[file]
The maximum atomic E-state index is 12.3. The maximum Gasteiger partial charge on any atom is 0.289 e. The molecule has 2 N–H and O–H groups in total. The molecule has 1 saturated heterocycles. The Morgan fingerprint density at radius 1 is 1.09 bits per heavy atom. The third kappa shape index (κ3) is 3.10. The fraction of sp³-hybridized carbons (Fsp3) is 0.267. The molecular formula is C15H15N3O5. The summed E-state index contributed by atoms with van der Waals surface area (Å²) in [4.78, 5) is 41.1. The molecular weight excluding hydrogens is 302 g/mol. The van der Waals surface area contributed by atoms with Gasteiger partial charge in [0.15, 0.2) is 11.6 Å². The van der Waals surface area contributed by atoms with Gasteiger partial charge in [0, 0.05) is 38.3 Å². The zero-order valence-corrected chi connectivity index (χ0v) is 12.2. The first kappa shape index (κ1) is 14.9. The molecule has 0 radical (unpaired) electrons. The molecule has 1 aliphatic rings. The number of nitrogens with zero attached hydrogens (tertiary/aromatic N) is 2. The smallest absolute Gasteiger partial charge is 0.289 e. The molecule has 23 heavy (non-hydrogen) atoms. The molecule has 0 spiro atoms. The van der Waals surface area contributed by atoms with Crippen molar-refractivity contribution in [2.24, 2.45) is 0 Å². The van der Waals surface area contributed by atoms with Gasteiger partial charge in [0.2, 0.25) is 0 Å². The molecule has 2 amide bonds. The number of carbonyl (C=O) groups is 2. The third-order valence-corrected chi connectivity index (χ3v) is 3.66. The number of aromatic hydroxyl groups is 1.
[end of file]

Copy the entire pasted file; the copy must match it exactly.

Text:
The maximum atomic E-state index is 12.3. The maximum Gasteiger partial charge on any atom is 0.289 e. The molecule has 2 N–H and O–H groups in total. The molecule has 1 saturated heterocycles. The Morgan fingerprint density at radius 1 is 1.09 bits per heavy atom. The third kappa shape index (κ3) is 3.10. The fraction of sp³-hybridized carbons (Fsp3) is 0.267. The molecular formula is C15H15N3O5. The summed E-state index contributed by atoms with van der Waals surface area (Å²) in [4.78, 5) is 41.1. The molecular weight excluding hydrogens is 302 g/mol. The van der Waals surface area contributed by atoms with Gasteiger partial charge in [0.15, 0.2) is 11.6 Å². The van der Waals surface area contributed by atoms with Gasteiger partial charge in [0, 0.05) is 38.3 Å². The zero-order valence-corrected chi connectivity index (χ0v) is 12.2. The first kappa shape index (κ1) is 14.9. The molecule has 0 radical (unpaired) electrons. The molecule has 1 aliphatic rings. The number of nitrogens with zero attached hydrogens (tertiary/aromatic N) is 2. The smallest absolute Gasteiger partial charge is 0.289 e. The molecule has 23 heavy (non-hydrogen) atoms. The molecule has 0 spiro atoms. The van der Waals surface area contributed by atoms with Crippen molar-refractivity contribution in [2.24, 2.45) is 0 Å². The van der Waals surface area contributed by atoms with Gasteiger partial charge in [0.2, 0.25) is 0 Å². The molecule has 2 amide bonds. The number of carbonyl (C=O) groups is 2. The third-order valence-corrected chi connectivity index (χ3v) is 3.66. The number of aromatic hydroxyl groups is 1.